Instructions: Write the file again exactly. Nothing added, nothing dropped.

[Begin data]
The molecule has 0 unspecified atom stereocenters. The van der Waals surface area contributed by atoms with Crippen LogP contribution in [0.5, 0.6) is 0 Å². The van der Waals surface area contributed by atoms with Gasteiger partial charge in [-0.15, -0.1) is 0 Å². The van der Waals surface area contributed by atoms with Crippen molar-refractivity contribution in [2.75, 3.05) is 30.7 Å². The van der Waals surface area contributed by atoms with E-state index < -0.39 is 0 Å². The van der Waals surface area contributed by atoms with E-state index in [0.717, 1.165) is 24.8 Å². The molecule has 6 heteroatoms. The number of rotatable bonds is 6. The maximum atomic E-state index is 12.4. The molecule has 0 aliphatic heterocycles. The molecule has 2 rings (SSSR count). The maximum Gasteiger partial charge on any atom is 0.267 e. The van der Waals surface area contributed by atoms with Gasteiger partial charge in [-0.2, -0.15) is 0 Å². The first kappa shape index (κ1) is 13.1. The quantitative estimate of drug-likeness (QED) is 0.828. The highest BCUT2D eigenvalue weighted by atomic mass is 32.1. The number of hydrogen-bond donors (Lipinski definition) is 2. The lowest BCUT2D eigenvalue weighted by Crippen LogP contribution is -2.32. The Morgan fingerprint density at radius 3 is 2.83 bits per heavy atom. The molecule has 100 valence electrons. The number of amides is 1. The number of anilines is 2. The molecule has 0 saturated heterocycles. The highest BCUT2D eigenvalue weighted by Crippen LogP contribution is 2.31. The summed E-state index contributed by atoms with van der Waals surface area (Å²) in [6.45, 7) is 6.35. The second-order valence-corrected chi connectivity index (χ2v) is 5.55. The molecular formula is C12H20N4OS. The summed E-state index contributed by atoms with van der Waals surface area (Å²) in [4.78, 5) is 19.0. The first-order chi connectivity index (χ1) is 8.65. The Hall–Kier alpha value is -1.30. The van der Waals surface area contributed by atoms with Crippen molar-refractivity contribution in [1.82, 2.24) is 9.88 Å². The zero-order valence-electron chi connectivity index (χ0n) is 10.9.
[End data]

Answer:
The molecule has 0 unspecified atom stereocenters. The van der Waals surface area contributed by atoms with Crippen LogP contribution in [0.5, 0.6) is 0 Å². The van der Waals surface area contributed by atoms with Gasteiger partial charge in [-0.15, -0.1) is 0 Å². The van der Waals surface area contributed by atoms with Crippen molar-refractivity contribution in [2.75, 3.05) is 30.7 Å². The van der Waals surface area contributed by atoms with E-state index < -0.39 is 0 Å². The van der Waals surface area contributed by atoms with E-state index in [0.717, 1.165) is 24.8 Å². The molecule has 6 heteroatoms. The number of rotatable bonds is 6. The maximum atomic E-state index is 12.4. The molecule has 0 aliphatic heterocycles. The molecule has 2 rings (SSSR count). The maximum Gasteiger partial charge on any atom is 0.267 e. The van der Waals surface area contributed by atoms with Gasteiger partial charge in [-0.2, -0.15) is 0 Å². The first kappa shape index (κ1) is 13.1. The quantitative estimate of drug-likeness (QED) is 0.828. The highest BCUT2D eigenvalue weighted by atomic mass is 32.1. The number of hydrogen-bond donors (Lipinski definition) is 2. The lowest BCUT2D eigenvalue weighted by Crippen LogP contribution is -2.32. The Morgan fingerprint density at radius 3 is 2.83 bits per heavy atom. The molecule has 100 valence electrons. The number of amides is 1. The number of anilines is 2. The molecule has 0 saturated heterocycles. The highest BCUT2D eigenvalue weighted by Crippen LogP contribution is 2.31. The summed E-state index contributed by atoms with van der Waals surface area (Å²) in [6.45, 7) is 6.35. The second-order valence-corrected chi connectivity index (χ2v) is 5.55. The molecular formula is C12H20N4OS. The summed E-state index contributed by atoms with van der Waals surface area (Å²) in [4.78, 5) is 19.0. The first-order chi connectivity index (χ1) is 8.65. The Hall–Kier alpha value is -1.30. The van der Waals surface area contributed by atoms with Crippen molar-refractivity contribution in [1.82, 2.24) is 9.88 Å². The zero-order valence-electron chi connectivity index (χ0n) is 10.9.